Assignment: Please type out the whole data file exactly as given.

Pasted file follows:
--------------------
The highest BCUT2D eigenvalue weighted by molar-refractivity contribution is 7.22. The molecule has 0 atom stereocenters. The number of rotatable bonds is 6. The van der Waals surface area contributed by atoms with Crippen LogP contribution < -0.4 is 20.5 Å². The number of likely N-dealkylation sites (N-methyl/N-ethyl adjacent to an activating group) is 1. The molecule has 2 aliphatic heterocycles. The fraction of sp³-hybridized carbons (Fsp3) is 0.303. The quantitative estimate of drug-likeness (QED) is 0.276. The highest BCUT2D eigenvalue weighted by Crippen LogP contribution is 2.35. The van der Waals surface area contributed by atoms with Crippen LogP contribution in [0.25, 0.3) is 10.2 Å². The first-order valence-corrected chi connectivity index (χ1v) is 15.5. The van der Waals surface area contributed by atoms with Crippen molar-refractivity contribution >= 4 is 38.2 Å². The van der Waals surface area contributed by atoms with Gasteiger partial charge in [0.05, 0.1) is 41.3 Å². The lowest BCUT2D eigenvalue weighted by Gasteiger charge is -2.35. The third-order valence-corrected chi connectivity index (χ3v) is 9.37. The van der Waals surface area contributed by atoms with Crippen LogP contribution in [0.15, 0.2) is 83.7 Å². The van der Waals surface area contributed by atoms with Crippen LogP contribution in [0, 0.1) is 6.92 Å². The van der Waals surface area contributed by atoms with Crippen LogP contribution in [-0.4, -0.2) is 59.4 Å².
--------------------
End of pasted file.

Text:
The highest BCUT2D eigenvalue weighted by molar-refractivity contribution is 7.22. The molecule has 0 atom stereocenters. The number of rotatable bonds is 6. The van der Waals surface area contributed by atoms with Crippen LogP contribution < -0.4 is 20.5 Å². The number of likely N-dealkylation sites (N-methyl/N-ethyl adjacent to an activating group) is 1. The molecule has 2 aliphatic heterocycles. The fraction of sp³-hybridized carbons (Fsp3) is 0.303. The quantitative estimate of drug-likeness (QED) is 0.276. The highest BCUT2D eigenvalue weighted by Crippen LogP contribution is 2.35. The van der Waals surface area contributed by atoms with Crippen LogP contribution in [0.25, 0.3) is 10.2 Å². The first-order valence-corrected chi connectivity index (χ1v) is 15.5. The van der Waals surface area contributed by atoms with Crippen molar-refractivity contribution >= 4 is 38.2 Å². The van der Waals surface area contributed by atoms with Gasteiger partial charge in [0.05, 0.1) is 41.3 Å². The lowest BCUT2D eigenvalue weighted by Gasteiger charge is -2.35. The third-order valence-corrected chi connectivity index (χ3v) is 9.37. The van der Waals surface area contributed by atoms with Crippen LogP contribution in [0.15, 0.2) is 83.7 Å². The van der Waals surface area contributed by atoms with Crippen LogP contribution in [0, 0.1) is 6.92 Å². The van der Waals surface area contributed by atoms with Crippen LogP contribution in [-0.4, -0.2) is 59.4 Å².